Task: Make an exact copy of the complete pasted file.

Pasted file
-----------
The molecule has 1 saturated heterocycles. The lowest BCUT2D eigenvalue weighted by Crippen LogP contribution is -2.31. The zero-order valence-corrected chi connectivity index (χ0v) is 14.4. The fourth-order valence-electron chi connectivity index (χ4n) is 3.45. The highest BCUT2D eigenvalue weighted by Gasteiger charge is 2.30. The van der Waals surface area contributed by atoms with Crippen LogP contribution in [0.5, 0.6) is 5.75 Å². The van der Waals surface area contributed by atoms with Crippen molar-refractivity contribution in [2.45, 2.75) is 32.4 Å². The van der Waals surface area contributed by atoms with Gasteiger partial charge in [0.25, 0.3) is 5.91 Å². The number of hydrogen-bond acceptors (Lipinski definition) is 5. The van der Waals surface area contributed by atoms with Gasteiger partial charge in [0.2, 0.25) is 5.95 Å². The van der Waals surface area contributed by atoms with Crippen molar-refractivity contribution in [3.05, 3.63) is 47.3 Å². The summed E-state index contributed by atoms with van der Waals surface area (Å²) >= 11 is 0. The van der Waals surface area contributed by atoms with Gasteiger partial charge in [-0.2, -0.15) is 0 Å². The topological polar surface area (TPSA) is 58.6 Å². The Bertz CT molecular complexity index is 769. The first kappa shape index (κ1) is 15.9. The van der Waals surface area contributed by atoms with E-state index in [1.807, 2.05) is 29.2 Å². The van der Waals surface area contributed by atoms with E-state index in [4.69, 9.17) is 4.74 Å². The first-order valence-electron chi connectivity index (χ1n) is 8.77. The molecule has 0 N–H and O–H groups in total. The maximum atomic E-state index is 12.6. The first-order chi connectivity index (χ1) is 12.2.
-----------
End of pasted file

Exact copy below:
The molecule has 1 saturated heterocycles. The lowest BCUT2D eigenvalue weighted by Crippen LogP contribution is -2.31. The zero-order valence-corrected chi connectivity index (χ0v) is 14.4. The fourth-order valence-electron chi connectivity index (χ4n) is 3.45. The highest BCUT2D eigenvalue weighted by Gasteiger charge is 2.30. The van der Waals surface area contributed by atoms with Crippen LogP contribution in [0.5, 0.6) is 5.75 Å². The van der Waals surface area contributed by atoms with Crippen molar-refractivity contribution in [2.45, 2.75) is 32.4 Å². The van der Waals surface area contributed by atoms with Gasteiger partial charge in [0.25, 0.3) is 5.91 Å². The number of hydrogen-bond acceptors (Lipinski definition) is 5. The van der Waals surface area contributed by atoms with Gasteiger partial charge in [0.2, 0.25) is 5.95 Å². The van der Waals surface area contributed by atoms with Crippen molar-refractivity contribution in [3.05, 3.63) is 47.3 Å². The summed E-state index contributed by atoms with van der Waals surface area (Å²) >= 11 is 0. The van der Waals surface area contributed by atoms with Gasteiger partial charge in [-0.2, -0.15) is 0 Å². The topological polar surface area (TPSA) is 58.6 Å². The Bertz CT molecular complexity index is 769. The first kappa shape index (κ1) is 15.9. The van der Waals surface area contributed by atoms with E-state index in [1.807, 2.05) is 29.2 Å². The van der Waals surface area contributed by atoms with E-state index in [4.69, 9.17) is 4.74 Å². The first-order valence-electron chi connectivity index (χ1n) is 8.77. The molecule has 0 N–H and O–H groups in total. The maximum atomic E-state index is 12.6. The first-order chi connectivity index (χ1) is 12.2.